Ministry of Photographer?

At a recent parish liturgy committee meeting, several members commented negatively about the large number of family members and friends who take photographs at parish baptism celebrations. They are often intrusive, frequently distracting, and sometimes will even request a stop in proceedings for a photo-op.  This becomes particularly difficult when several children are being baptised at the one ceremony.

Banning photos during the celebration of baptism, confirmation and first communion would make the ceremonies run more smoothly and respectfully, but it is a negative response to a well-meaning desire on the part of families to record an event which is important to them.

Many of the families who come to the baptism of an infant seldom, if ever, have contact with the Church. We want to make them welcome and give them a good experience.  Our entire attitude during the parish preparation with the families as well as the liturgy itself should always geared to welcome and hospitality.

We began to realise that photographs might be a powerful teaching tool as well. We are selling ourselves short when the family just has shots of the child, cake and gifts afterwards, because this is not what the sacraments are really all about.  Instead, it would be good to have a set of photos which helps the family to understand the rite, so that they could look at the pictures and say things like: “This is the part where we marked his forehead with the cross; this is where we anoint her with oil; look at all the water the priest used – it was cold and he didn’t cry; this shows us being given the light of Christ to hold on her behalf…”, and so on. A set of photos like this could have an important catechetical function as they are shown and the story is retold.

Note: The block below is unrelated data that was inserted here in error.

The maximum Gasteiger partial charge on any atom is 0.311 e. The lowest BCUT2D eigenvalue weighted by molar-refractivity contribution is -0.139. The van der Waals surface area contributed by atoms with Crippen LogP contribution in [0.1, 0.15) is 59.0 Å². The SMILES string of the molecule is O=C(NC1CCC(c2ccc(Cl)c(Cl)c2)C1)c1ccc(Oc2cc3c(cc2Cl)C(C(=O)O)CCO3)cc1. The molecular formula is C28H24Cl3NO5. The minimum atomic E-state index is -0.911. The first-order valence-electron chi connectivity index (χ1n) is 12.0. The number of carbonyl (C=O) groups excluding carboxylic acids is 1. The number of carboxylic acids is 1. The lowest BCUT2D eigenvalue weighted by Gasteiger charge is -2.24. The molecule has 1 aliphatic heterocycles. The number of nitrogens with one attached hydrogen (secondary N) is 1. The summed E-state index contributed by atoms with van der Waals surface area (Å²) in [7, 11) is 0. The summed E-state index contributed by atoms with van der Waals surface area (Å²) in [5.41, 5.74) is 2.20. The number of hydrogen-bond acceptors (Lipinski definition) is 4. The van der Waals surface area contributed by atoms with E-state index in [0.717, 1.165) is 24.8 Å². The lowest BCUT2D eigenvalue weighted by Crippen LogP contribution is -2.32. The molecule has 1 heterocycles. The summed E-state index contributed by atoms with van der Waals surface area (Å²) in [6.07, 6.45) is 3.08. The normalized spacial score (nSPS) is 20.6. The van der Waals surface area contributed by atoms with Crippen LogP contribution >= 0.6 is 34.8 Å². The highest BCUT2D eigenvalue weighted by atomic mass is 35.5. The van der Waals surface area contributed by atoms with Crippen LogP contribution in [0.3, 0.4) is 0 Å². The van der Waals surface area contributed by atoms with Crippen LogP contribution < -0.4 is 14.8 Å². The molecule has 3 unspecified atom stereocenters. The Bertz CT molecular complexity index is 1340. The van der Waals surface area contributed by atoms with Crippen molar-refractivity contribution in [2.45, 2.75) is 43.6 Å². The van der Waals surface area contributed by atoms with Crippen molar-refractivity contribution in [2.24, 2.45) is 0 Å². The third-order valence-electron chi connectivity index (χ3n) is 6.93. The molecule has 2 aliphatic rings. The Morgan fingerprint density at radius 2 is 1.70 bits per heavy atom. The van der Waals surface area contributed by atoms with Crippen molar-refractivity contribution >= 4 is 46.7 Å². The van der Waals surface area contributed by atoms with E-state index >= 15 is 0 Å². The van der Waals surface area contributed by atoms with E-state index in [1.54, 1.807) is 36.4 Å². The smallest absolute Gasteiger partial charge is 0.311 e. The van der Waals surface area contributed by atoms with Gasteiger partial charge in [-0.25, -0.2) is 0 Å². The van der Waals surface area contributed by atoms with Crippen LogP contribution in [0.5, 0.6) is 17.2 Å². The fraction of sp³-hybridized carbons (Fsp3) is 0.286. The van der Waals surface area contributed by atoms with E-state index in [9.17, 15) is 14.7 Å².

This is when the brilliant idea came to us. Photos are now so easy to take and share.  Why not establish a new parish ministry of photographer?  The parish photographer would know where best to stand without being intrusive and would know how to capture some of the key moments of the rite.  The parish would then promise to e-mail the photos to the families in the following week or send them a CD as a gift from the parish.  The photos could be easily slotted into a document which provides a little commentary on the various parts of the liturgy.

The idea is different from the commercial photographer who takes a snap of every child being confirmed (rather like a graduation). This is more about welcome into a community of Christian love.  So what is potentially a negative situation – NO, you can’t take photos in the church – is turned into a positive moment of hospitality and evangelisation.

It is too easy to frown at baptism paparazzi, noisy Christmas visitors, and others who do not seem to know the ‘rules’. It is much more constructive to smile and offer families a gift which might draw people into the life and mystery of the community of the Body of Christ.



Elizabeth Harrington